Contractors and other trade creditors owed more than Dh500,000 by Nakheel are to receive 40 per cent in cash, with the remainder in the form of a tradable security, potentially a bond.
Banks may be getting short straw
The banks owed money by Dubai World may be getting a harsher deal than creditors of its property subsidiary Nakheel in a proposed restructuring of US$23.5 billion (Dh86.31bn) of the conglomerate's debts. Contractors and other trade creditors owed more than Dh500,000 by Nakheel, the developer that built Dubai's Palm islands, are to receive 40 per cent in cash, with the remainder in the form of a tradable security, potentially a bond, carrying interest "at a commercial rate".
Investors in two of Nakheel's Islamic bonds due for repayment in May and next year, meanwhile, are to be repaid on time and in full, according to the proposal. In contrast, banks that lent money to Dubai World are to have their loans replaced with two chunks of new debt maturing in five or eight years. The company has not said in its proposals what interest rates on that debt would be. "Nakheel is an operating company with trade creditors and customers, and the interest rate reflects the importance of Nakheel and getting cash to trade creditors in the wider interests of the Dubai economy," the Dubai Government said yesterday.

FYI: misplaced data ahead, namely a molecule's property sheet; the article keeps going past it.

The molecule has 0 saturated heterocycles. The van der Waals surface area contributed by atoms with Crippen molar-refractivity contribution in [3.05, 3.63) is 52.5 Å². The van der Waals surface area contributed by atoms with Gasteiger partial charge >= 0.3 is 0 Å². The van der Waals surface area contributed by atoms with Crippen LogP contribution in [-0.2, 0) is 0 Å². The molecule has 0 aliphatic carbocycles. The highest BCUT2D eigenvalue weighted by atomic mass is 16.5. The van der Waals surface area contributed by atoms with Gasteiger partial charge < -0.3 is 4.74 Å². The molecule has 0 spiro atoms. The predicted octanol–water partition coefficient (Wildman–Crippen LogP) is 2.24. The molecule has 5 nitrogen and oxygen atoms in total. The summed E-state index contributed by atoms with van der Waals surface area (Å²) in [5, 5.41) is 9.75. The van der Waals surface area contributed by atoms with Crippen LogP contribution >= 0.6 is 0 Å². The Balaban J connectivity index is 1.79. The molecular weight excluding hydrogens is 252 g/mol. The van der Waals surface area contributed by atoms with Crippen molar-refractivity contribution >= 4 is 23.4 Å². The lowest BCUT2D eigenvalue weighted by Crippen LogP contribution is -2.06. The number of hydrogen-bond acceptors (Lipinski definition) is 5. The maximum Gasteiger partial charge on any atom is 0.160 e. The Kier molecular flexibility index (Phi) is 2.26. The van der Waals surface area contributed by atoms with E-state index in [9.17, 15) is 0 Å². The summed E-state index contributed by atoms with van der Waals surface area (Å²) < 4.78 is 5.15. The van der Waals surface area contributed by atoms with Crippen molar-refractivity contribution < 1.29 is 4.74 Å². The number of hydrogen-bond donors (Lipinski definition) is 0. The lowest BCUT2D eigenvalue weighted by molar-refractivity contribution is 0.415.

Dubai World, by contrast, "is a holding company with assets that the banks lent against and their realisation is based on these assets", it said. "Without government support, Dubai World would not be able to pay any interest at all." Bankers and analysts said the different treatment of creditors of the holding company and those of Nakheel could drive a wedge between Dubai World and banks as they consider the restructuring proposal.
Even if Dubai World's creditors are offered commercial rates of interest, they may look askance at an extension of maturities that comes with no initial cash payment. And the Dubai World creditors' restructured debt would not be tradable, unlike the listed bonds to be issued to Nakheel's large trade creditors. "To me the trade creditors are getting a slightly better deal because they're getting 40 per cent up front and the other 60 per cent is tradable," said Deepak Tolani, an analyst at Al Mal Capital in Dubai.
Dubai World also revealed yesterday a lower total debt restructuring figure, $23.5bn, than the $26bn that had been widely reported. A Dubai World spokesman said the number was reduced because Limitless, another property subsidiary, was excluded from the restructuring. Subtracting the $8.9bn of funding provided by the Dubai Financial Support Fund (DFSF), an entity established to receive and distribute aid to state-owned companies, creditors of the holding company are owed about $14bn, Dubai World said.
The DFSF, which has received $20bn in funding from the Central Bank and the Abu Dhabi Government, is proposing to convert the $8.9bn of injections it made into Dubai World in the form of loans into equity, effectively erasing that debt. In addition to the five-to-eight-year restructuring plan and the equity conversion, Dubai World also said yesterday the DFSF would pump as much as $1.5bn in cash into Dubai World to finance the company's operations and help it make interest payments on the newly restructured debt. The company also reiterated that an ad hoc tribunal established in December at the Dubai International Financial Centre was available to creditors and the company to process claims.